54 Huggan, Graham, “Ethnic Autobiography and the Cult of Authenticity,Australian Studies, 15, 2 (Winter 2000), 3762 , 38.

55 Silko, Leslie, “Here's an Odd Artifact for the Fairy-Tale Shelf,Studies in American Indian Literature, 10 (1986), 178–84, 179.

56 Susan Castillo, Notes from the Periphery: Marginality in North American Literature and Culture (New York: Peter Lang, 1995), 183, 189, 182.

57 Erdrich, The Antelope Wife, 13.

58 Ibid., 227, original emphasis.

59 Ibid., 160.

60 Ibid., 200.

61 Ibid., 1.

62 Ibid., 237–38.

63 Ibid., 239.

64 Toni Morrison, Jazz (London: Pan, 1992), 229.

65 Erdrich, 240.

66 Ibid., 240.

67 Ibid., 213.

68 Ibid., 220.

69 Little, “Beading the Multicultural World,” 511.

70 Louis Owens, Other Destinies: Understanding the American Indian Novel (Norman: University of Oklahoma Press, 1992), 9.

71 Ron McFarland, Understanding James Welch (Columbia: University of South Carolina Press, 2000), 111.

72 Erdrich, 212–13.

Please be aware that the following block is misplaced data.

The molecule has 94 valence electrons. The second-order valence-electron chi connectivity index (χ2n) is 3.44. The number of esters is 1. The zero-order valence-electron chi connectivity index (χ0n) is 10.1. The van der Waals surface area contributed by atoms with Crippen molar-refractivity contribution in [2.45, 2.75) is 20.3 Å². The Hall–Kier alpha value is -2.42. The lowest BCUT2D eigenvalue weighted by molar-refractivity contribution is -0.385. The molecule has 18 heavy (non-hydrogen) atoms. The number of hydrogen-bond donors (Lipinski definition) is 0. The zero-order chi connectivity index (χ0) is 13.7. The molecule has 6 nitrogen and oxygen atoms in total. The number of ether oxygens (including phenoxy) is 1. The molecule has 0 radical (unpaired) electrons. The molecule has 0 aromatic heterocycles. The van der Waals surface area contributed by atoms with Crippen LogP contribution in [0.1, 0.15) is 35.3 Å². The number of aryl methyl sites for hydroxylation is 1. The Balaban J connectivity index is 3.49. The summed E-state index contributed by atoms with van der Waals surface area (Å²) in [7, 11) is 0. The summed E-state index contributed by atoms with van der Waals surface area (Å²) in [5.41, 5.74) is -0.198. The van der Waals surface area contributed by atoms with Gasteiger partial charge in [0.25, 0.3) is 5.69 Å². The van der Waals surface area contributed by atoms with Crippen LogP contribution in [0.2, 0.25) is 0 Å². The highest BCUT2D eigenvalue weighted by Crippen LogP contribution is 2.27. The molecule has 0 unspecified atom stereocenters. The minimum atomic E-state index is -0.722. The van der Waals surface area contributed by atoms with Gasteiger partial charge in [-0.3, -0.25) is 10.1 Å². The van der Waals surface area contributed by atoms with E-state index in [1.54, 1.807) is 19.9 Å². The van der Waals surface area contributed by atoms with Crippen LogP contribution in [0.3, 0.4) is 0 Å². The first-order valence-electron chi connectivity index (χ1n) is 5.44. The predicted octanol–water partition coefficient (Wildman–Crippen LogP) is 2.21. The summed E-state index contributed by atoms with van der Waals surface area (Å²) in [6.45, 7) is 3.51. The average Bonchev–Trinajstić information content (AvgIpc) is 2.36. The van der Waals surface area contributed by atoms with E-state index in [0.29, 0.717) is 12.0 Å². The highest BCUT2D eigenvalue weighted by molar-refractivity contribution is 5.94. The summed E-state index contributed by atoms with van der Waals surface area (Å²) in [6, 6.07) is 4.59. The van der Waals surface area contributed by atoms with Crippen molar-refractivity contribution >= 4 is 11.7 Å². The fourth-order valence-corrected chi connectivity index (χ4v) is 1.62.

73 Ibid., 219.

74 Ibid., 213.

75 David Stirrup, Louise Erdrich (Manchester: Manchester University Press, 2010), 10.

76 Erdrich, 129.

77 Ibid., 78.

78 Ibid., 240.

79 Ibid., 14.

80 Stuart Christie, Plural Sovereignties and Contemporary Indigenous Literature (Basingstoke: Palgrave Macmillan, 2009), 2.

81 Ibid., 6.

82 Furlan, Laura, “Remapping Indian Country in Louise Erdrich's The Antelope Wife,Studies in American Indian Literatures, 19, 4 (Winter 2007), 5476 , 58.

83 Paula Gunn Allen, The Sacred Hoop: Recovering the Feminine in American Indian Traditions (Boston: Beacon Press, 1992), 214.

84 Kidwell, Clara Sue, “Native American Studies: Intellectual Navel Gazing or Academic Discipline?”, American Indian Quarterly, 33, 1 (Winter 2009), 117 , 9.

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Journal of American Studies
  • ISSN: 0021-8758
  • EISSN: 1469-5154
  • URL: /core/journals/journal-of-american-studies